The Discounted Child – she was treated like she didn’t exist, generally ignored and made to feel like she was invisible. For the adult self, this manifests in a near complete lack of self-belief and self-worth. They need consistent loving attention and support to feel validated.
Hi I'm Rachel G.
I am a spiritual Growth Coach - A caring and compassionate one. I specialize in inner dynamic coaching. My speciality is guiding you through an inner journey of self-understanding and transformation. To help you accept and love all of what makes you uniquely you.
I love connecting women to their superpower - the child that still lives within.
This is my inner child who I am so grateful to have reconnected with. She is my little superpower, full of love and compassion.
I forget you.
I ignored you.
I even shut you away.
I’m sorry, is what I want to say.
You never left.
You were always there.
Yearning for me to see.
You were still inside me.
Hidden by a mask.
Please forgive me, is what I ask.
I was lost but now I am found.
I feel your pain.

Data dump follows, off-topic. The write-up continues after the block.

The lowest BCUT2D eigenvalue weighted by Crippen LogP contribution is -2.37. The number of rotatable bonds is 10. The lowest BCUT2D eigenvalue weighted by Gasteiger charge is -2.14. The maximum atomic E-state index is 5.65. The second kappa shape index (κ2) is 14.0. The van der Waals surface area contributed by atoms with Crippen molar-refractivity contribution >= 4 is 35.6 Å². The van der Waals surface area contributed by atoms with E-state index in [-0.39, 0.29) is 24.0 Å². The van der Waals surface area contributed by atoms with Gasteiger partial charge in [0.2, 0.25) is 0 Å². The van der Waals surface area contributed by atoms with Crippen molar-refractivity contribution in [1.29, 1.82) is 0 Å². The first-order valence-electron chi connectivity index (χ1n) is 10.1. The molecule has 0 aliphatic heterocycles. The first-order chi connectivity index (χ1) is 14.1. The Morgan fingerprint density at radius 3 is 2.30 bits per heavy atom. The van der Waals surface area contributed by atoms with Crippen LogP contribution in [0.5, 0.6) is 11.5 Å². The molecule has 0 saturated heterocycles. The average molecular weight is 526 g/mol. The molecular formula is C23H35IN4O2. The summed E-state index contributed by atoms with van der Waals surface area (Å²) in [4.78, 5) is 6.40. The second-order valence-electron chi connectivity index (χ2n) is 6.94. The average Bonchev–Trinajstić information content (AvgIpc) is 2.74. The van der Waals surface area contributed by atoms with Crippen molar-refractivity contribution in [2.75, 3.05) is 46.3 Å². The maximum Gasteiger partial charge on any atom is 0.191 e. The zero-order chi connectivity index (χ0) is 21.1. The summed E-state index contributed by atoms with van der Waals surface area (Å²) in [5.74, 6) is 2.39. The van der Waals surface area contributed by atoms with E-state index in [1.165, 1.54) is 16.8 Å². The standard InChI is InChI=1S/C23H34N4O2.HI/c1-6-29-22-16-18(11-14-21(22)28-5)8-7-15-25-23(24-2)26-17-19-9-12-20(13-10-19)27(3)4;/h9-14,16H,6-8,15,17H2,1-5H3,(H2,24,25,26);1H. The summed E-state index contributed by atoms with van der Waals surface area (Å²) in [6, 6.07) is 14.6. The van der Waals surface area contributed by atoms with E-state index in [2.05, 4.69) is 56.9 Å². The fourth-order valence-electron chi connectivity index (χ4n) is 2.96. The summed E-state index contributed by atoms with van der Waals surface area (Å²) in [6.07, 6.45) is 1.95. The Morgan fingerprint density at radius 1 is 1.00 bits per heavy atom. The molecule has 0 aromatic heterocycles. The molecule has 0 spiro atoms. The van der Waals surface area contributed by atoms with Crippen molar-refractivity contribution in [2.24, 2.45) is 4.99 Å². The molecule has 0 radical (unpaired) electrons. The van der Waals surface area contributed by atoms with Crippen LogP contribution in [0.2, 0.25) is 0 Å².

From a burden you carried for far too long.
I see your beauty glow.
I hear your truth
I love you is what I want you to know.
You reconnect me to my truth.
You remind me who I am.
You are me and I am you.
You are my very best fan.
Apart we are alone, together we are strong
You are my little hero, today and tomorrow.
Thank you my sweet one
Now it’s time we have some fun.
Gemaakt met afbeeldingen van Ivana Cajina - "Nadhia doing what she enjoys most - laughing." • tony hernandez - "Two Sides of the Coin" • Senjuti Kundu - "This is two-year-old Malki, her name means Queen in Yiddish. We were at the park playing with paint and bubbles and this shot was a remarkably lucky one since toddlers move so fast. This photo is important to me because it captures her innocence and reminds me how happy and carefree I was that day, hanging out with her." • Annie Spratt - "Childs hand with butterflies" • Yousef Espanioly - "Ciel" • Alexandru Zdrobău - "Carolina"